Are you going to be in Withypool on Monday morning (if so read to the end!)
As part of their new archive project, staff and volunteers at the Exmoor Society are investigating the old postal routes across Exmoor. Never the easiest place to navigate, up until 1970 post was routinely delivered on foot, by motorbike and from horseback, with walking routes of 15 miles and more. The posties were Exmoor’s main method of communication in more ways than one – as well as the post, they took with them village news, and (unofficial) deliveries of newspapers, bread, tobacco, even medicines. For farms with no road access, the postie was sometimes the only visitor in days.
Trustees of the Society are particularly interested in the old postal routes and ways of delivering mail between around 1930 and 1970. Using maps and significant material from the Society’s Dulverton Resource Centre, the Society is piecing together the history of the postal service on Exmoor.
This was a time of great change, as the telephone superseded the need to communicate by mail or telegram. No longer was the post the main method of communication as roads improved and the motor car became more common. As less post was delivered and it became quicker to get from farm to farm by car or van, walking rounds were limited to towns, and ponies and motor bikes were no longer needed.
So what was it like to walk or ride one of these routes? It’s easy enough to sit at a desk and plot them out on a map, but that doesn’t give a sense of the experience of the posties, tramping across Exmoor in all weathers, over what could be steep and difficult terrain. The Society was fortunate to be able to employ an intern during the summer, who walked some of the old routes and got an idea of how tough some of them could be. Now, the Society’s archivist Dr Helen Blackman would like to go one further and see what the ridden routes were like.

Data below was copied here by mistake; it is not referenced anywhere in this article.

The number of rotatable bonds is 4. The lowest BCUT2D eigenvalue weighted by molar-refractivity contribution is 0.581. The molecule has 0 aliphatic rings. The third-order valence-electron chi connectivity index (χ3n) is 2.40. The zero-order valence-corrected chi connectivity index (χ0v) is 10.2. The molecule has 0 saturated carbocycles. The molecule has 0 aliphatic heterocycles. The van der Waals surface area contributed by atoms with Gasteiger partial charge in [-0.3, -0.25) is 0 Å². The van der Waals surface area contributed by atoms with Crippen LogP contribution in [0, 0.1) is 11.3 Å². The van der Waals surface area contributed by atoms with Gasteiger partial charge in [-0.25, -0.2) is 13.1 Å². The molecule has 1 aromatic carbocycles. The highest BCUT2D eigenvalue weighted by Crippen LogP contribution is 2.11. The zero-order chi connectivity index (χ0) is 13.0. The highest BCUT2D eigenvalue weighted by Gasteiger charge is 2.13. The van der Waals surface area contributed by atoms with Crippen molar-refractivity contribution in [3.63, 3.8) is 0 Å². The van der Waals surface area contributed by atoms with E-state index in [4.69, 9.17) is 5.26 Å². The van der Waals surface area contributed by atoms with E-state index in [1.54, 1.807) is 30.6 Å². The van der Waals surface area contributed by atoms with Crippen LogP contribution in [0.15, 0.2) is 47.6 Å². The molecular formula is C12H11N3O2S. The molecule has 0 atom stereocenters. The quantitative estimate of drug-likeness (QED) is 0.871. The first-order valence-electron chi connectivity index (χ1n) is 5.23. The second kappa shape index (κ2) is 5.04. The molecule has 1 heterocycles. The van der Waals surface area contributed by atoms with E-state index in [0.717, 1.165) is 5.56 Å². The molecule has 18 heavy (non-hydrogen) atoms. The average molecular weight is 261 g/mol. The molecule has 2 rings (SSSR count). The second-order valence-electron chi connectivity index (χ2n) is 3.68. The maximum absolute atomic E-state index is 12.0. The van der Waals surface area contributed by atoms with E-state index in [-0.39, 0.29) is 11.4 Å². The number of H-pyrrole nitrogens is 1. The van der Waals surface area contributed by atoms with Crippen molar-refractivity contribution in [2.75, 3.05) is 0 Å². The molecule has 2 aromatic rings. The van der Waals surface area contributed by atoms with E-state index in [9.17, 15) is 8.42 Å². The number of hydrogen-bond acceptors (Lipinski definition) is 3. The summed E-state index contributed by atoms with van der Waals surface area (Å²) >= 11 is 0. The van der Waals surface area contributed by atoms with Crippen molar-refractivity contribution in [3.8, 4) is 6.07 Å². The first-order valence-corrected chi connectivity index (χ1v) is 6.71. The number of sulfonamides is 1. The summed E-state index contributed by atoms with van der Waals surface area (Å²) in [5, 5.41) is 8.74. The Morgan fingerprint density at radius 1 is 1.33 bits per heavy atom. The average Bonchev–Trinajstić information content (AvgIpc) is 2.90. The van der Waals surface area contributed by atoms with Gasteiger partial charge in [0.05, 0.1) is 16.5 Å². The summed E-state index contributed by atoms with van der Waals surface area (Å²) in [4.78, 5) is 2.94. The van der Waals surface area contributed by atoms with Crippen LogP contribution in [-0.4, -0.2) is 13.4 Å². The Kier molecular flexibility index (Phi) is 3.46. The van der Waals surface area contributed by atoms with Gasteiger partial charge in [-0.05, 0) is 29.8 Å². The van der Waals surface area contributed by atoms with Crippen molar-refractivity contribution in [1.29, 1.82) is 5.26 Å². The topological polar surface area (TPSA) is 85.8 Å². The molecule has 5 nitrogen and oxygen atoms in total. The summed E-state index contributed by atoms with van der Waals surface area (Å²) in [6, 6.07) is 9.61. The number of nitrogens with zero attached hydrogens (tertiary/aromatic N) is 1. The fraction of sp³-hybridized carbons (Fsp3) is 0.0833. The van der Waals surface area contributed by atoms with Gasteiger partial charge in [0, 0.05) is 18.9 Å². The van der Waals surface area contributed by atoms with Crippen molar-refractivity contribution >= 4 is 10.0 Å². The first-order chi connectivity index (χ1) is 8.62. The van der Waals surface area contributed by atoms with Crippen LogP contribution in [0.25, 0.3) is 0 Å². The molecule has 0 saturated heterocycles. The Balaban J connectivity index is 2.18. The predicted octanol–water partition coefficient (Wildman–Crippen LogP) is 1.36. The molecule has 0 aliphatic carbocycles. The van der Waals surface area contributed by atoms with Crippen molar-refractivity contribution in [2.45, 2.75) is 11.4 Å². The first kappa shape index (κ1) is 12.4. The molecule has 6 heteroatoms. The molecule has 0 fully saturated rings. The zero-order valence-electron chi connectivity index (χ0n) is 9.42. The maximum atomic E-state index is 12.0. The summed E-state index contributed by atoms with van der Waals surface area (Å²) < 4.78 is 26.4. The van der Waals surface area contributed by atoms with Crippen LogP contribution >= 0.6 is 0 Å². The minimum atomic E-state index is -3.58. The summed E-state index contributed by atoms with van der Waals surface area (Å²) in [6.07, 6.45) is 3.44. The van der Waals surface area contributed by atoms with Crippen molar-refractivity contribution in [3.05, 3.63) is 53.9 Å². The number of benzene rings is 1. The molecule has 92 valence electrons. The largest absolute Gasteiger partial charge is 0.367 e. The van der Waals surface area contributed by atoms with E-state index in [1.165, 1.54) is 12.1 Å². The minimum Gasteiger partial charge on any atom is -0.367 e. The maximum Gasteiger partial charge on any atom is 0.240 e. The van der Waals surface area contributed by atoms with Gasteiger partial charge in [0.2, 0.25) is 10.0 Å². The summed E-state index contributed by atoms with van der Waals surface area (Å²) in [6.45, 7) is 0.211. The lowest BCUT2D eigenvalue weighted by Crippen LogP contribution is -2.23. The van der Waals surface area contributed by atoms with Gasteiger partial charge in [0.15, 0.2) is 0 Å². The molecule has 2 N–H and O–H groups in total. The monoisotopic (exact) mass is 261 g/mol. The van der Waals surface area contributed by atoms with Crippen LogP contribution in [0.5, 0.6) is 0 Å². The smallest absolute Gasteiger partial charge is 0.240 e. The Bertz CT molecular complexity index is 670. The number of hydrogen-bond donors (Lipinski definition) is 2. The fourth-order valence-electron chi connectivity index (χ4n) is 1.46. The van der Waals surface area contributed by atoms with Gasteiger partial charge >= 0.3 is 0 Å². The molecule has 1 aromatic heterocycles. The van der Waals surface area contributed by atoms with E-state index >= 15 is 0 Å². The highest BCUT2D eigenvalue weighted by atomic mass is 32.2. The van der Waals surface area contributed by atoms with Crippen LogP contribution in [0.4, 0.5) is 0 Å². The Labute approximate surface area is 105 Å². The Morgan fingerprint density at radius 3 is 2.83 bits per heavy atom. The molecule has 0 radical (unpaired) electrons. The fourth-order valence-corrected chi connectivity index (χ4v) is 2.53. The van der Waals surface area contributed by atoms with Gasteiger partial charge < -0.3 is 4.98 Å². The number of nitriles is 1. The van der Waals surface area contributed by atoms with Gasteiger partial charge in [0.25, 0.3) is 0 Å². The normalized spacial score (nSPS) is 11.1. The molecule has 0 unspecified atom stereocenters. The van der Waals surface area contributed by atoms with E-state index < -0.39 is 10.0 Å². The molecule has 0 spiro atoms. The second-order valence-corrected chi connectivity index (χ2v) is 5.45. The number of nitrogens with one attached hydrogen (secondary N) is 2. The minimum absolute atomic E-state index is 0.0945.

To help with this, Helen has been in touch with the Exmoor Pony Centre near Dulverton and, with the aid of a volunteer and two ridden ponies from the Centre, she will be retracing the steps (and hoofprints) of one of the last ridden rounds on Exmoor. The round started in Withypool and went out to many of the local farms, including Lanacre, Blackland and Hillway. It was ridden by local man John Blackmore, for as Exmoor writer Hope Bourne recounted in the late 1960s, “Horsemen’s country this has always been, and still is” and horses were “the simplest way of getting round the parish, from farm to farm, before the days of tarmac”.
Dr Blackman said “investigating the old postal routes has been more than an academic exercise, it is very much a social history. We cannot really understand the difficulties of communication on Exmoor, which persist to this day, without experiencing them. And as a horse rider I’m fascinated by the role horses and ponies have played in bringing news and information across the moor. This is also a wonderful opportunity to work with the Exmoor Pony Centre and highlight how hardy and useful the Exmoor ponies are.”
Helen and the Pony Centre volunteer are planning to undertake the ride on Monday 6 November, leaving Withypool village at 10am. Following the old postal route it will be around 12 miles. If you see them, give them a wave!
PHOTO: William Blackmore, mounted postman (image by kind permission of Barbara Adams).